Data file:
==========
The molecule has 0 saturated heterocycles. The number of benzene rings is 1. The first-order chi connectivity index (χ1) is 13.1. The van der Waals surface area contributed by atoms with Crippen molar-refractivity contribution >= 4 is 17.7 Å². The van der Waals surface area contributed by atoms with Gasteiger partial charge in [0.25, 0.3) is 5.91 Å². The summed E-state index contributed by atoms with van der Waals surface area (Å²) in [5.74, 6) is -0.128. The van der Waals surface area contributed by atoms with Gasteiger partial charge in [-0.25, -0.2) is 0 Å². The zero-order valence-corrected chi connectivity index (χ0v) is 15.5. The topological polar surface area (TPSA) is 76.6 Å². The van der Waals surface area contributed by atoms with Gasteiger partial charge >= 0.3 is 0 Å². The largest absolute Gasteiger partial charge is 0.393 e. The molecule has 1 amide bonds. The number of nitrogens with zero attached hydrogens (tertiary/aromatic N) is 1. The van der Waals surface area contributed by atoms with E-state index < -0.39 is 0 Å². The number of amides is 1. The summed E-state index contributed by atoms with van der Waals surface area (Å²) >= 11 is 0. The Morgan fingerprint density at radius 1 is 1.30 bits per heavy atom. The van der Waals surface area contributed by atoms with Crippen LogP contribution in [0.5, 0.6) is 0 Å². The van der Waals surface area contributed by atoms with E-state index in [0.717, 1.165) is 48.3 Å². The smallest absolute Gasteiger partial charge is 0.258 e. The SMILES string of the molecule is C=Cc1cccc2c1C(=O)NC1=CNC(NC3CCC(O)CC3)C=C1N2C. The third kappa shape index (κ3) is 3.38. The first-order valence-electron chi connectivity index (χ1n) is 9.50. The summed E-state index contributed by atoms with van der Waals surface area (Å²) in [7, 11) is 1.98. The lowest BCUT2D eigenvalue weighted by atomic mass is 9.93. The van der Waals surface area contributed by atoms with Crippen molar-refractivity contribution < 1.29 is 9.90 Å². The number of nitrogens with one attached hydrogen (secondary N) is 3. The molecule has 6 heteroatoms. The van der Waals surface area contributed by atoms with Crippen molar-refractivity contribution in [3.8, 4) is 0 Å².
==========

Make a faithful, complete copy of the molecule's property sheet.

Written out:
The molecule has 0 saturated heterocycles. The number of benzene rings is 1. The first-order chi connectivity index (χ1) is 13.1. The van der Waals surface area contributed by atoms with Crippen molar-refractivity contribution >= 4 is 17.7 Å². The van der Waals surface area contributed by atoms with Gasteiger partial charge in [0.25, 0.3) is 5.91 Å². The summed E-state index contributed by atoms with van der Waals surface area (Å²) in [5.74, 6) is -0.128. The van der Waals surface area contributed by atoms with Gasteiger partial charge in [-0.25, -0.2) is 0 Å². The zero-order valence-corrected chi connectivity index (χ0v) is 15.5. The topological polar surface area (TPSA) is 76.6 Å². The van der Waals surface area contributed by atoms with Gasteiger partial charge >= 0.3 is 0 Å². The largest absolute Gasteiger partial charge is 0.393 e. The molecule has 1 amide bonds. The number of nitrogens with zero attached hydrogens (tertiary/aromatic N) is 1. The van der Waals surface area contributed by atoms with E-state index < -0.39 is 0 Å². The number of amides is 1. The summed E-state index contributed by atoms with van der Waals surface area (Å²) >= 11 is 0. The Morgan fingerprint density at radius 1 is 1.30 bits per heavy atom. The van der Waals surface area contributed by atoms with Crippen LogP contribution in [0.5, 0.6) is 0 Å². The van der Waals surface area contributed by atoms with E-state index in [0.717, 1.165) is 48.3 Å². The smallest absolute Gasteiger partial charge is 0.258 e. The SMILES string of the molecule is C=Cc1cccc2c1C(=O)NC1=CNC(NC3CCC(O)CC3)C=C1N2C. The third kappa shape index (κ3) is 3.38. The first-order valence-electron chi connectivity index (χ1n) is 9.50. The summed E-state index contributed by atoms with van der Waals surface area (Å²) in [7, 11) is 1.98. The lowest BCUT2D eigenvalue weighted by atomic mass is 9.93. The van der Waals surface area contributed by atoms with Crippen molar-refractivity contribution < 1.29 is 9.90 Å². The number of nitrogens with one attached hydrogen (secondary N) is 3. The molecule has 6 heteroatoms. The van der Waals surface area contributed by atoms with Crippen molar-refractivity contribution in [3.8, 4) is 0 Å².